“This is just a dream come true,” said Rep. Bob Wooley, R-Roswell, also a veteran and foundation board member.

Roswell is home to several aviation-related companies at the former Walker Air Force Base, which closed in 1967. Wooley’s contacts with aircraft maintenance specialists AerSale and Dean Baldwin Painting, which paints private, military and commercial aircraft, yielded commitments to refurbish the aircraft for free.

“We are really excited to do this kind of project. As a company, we really stand behind our community,” said Dean Baldwin General Manager David Mantay, a former U.S. Navy pilot.

The Viking Surprise Huey helicopter on its way from Angel Fire to Roswell on a truck and trailer provided by the N. M. Department of Transportation. David Westphall Foundation board member Rep. Bob Wooley credits Transportation Secretary Tom Church for his help in getting the helicopter from Angel Fire to Roswell.

The Viking Surprise Huey helicopter on its way from Angel Fire to Roswell on a truck and trailer provided by the N. M. Department of Transportation. David Westphall Foundation board member Rep. Bob Wooley credits Transportation Secretary Tom Church for his help in getting the helicopter from Angel Fire to Roswell.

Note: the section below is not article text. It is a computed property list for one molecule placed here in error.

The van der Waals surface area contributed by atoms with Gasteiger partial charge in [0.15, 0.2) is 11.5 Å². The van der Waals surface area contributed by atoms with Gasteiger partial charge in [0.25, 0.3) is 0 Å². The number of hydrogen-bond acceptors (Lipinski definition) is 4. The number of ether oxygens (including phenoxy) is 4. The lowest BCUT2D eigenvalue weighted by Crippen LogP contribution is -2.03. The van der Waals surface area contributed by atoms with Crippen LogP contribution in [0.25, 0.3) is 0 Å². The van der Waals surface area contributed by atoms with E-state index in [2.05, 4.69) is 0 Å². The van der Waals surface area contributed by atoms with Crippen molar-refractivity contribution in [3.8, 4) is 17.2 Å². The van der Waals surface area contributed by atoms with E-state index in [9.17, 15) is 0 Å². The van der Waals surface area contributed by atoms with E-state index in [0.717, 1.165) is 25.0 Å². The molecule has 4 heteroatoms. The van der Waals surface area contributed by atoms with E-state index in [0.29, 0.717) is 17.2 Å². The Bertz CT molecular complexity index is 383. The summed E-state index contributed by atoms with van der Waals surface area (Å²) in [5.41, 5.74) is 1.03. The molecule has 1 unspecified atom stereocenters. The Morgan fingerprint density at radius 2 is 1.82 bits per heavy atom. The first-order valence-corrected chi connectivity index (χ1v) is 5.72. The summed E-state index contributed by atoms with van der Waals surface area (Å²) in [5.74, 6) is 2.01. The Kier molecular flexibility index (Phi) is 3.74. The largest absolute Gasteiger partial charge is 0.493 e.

A Taos company, MTM Crane Services, offered to lift the aircraft off the display stand onto the Transportation Department trailer and on Friday, Oct. 21, the Huey began its journey to Roswell.

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Transporting the roughly 60-foot long aircraft over the hairpin turns of Palo Flechado Pass between Angel Fire and Taos was a challenge.

“(We) enlisted one of our most talented drivers to navigate the road,” said Transportation Department spokeswoman Emilee Cantrell.

State Police pitched in to provide an escort as the huge transport vehicle made its way to southeastern New Mexico, stopping for the weekend in Santa Fe.

It arrived with great fanfare on Monday, Oct. 24, escorted through Roswell by local motorcycle riders of the Patriot Guard Riders, an organization that honors veterans. Volunteers from Holloway Construction used a crane to unload it at the AerSale hangar.

Swickard, now 73, got to sit in the pilot’s seat and relive old memories. Based on the aircraft tail number, he realized that it was one of the helicopters he had flown in Vietnam when he was 22 years old.